Indie Snapshot: Shame and Coriolanus

by Ethan Alter December 2, 2011 6:00 am
Indie Snapshot: <i>Shame</i> and <I>Coriolanus</i>

Don't let the NC-17 rating scare you off -- Shame is one of 2011's very best movies.

From Showgirls to Shame: The Most Unerotic Erotic Movies

by Ethan Alter December 1, 2011 12:52 pm
From <I>Showgirls</i> to <i>Shame</i>: The Most Unerotic Erotic Movies

The new indie drama Shame, which opens in limited release on Friday, certainly earns its NC-17 rating, what with the full-frontal nude shots of its leading man and lady (Michael Fassbender and Carey Mulligan), as well as several prolonged and ultra-revealing sex scenes and its frank depiction of sex addiction. Despite all of this erotically-charged content, the movie itself isn't particularly... well, sexy. That's largely intentional of course, as director Steve McQueen is clearly more interested in stroking moviegoers' intellect than their libidos. The same can't be said of the following movies from the past two decades, all of which were designed for maximum titillation value, but turned out to be about as erotically-challenged as Zooey Deschanel's latest Manic Pixie Dream Girl on New Girl. And we're not talking about soft-core Skinemax titles, which are un-sexy in their own distinct way. These were all studio releases with big (or semi-big) name actors and actresses pretending to get it on for our benefit. Really guys, you shouldn't have. No, seriously... you shouldn't have.

I Want My DVD: Tuesday, April 17, 2012

by Ethan Alter April 17, 2012 6:00 am
I Want My DVD: Tuesday, April 17, 2012

This DVD will fortunately not destruct in five seconds.

The Top Ten Movies of 2011

by Ethan Alter December 28, 2011 5:50 pm
The Top Ten Movies of 2011

For me at least, the year in film started with a bang in the form of Gregg Araki's crazysexycool apocalyptic collegiate comedy Kaboom and ended with the whimper that was Stephen Daldry's flat, feeble 9/11 drama Extremely Loud & Incredibly Close. In between those two bookends, 2011 proved a pretty great year for movies, particularly if you thought outside the Hollywood box. After lumbering through a mostly fallow winter, spring and summer, the big movie studios rebounded with a strong fall slate of releases that included the bold new works from veteran filmmakers (Martin Scorsese, Steven Spielberg, Steven Soderbergh among them), star vehicles that actually emphasized brains over brawn (Moneyball, The Descendants) and even a few above-average franchise entries (Mission: Impossible -- Ghost Protocol, Paranormal Activity 3). And when Hollywood faltered, the independent and international film industries picked up the slack. If you lived nearby an art house or had access to a video-on-demand service, every month brought a steady stream of terrific titles that ran the gamut of genres, from ultraviolent samurai tales (Takeshi Miike's 13 Assassins) to moody Westerns (Kelly Reichardt's Meek's Cutoff) to stories of young love in bloom (Andrew Haigh's Weekend). Some years, I struggle to decide which films absolutely deserve a place on my Top Ten list. This year, I struggled to decide which ones I could leave off without too much regret. (That explains, by the way, why my list of Honorable Mentions includes another twenty-odd movies I couldn't bear not to single out.) So without further ado, in one of the best years for movies in some time, here are the best of the best.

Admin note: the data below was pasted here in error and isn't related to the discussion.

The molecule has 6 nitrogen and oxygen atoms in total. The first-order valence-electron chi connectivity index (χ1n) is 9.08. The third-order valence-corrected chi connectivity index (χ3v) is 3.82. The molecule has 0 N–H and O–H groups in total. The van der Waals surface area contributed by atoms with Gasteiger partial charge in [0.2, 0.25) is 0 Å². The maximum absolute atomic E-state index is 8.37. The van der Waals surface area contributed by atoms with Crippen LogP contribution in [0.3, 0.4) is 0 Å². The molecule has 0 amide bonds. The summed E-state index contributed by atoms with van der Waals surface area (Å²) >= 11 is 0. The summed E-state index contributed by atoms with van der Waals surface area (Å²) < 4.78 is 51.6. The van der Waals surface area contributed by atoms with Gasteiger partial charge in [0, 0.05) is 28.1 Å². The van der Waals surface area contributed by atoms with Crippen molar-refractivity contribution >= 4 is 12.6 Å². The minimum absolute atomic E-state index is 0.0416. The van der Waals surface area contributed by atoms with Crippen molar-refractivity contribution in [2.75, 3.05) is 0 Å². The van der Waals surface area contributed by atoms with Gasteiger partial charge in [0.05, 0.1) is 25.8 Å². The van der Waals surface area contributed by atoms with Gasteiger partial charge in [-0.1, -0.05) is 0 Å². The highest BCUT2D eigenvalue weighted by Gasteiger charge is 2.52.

Zach and Mimi Make an (R-rated) Porno

by Odie Henderson August 6, 2008 9:46 am
Zach and Mimi Make an (R-rated) Porno Since its inception in 1990, the MPAA has slapped the NC-17 on several undeserving movies. It has also withheld said application on more deserving films, either due to public fear or corporate pressure. Both cases yield ridiculous results. For example, Martin Lawrence's comedy concert film, You So Crazy, is rated NC-17, yet Mel Gibson's The Passion is rated R. One film spends 90 minutes talking about crap, Prince and getting a piece, the other spends over two hours beating the crap out of the Prince of Peace. Actions speak louder than words, and should be rated as such. If I go on a date, and we spend the evening talking, that's R (for profanity and sex-related begging). If I'm invited upstairs "for coffee" at the end of the date, that's NC-17 (for graphic sexu--oh, who am I kidding--for brief sexuality and extreme charity). Kevin Smith probably used a similar example when the MPAA rated his actionless film Clerks NC-17. He had more 'splainin' to do than Lucy Ricardo, however, when they slapped the dreaded rating on his latest, Zach and Mimi Make A Porno.



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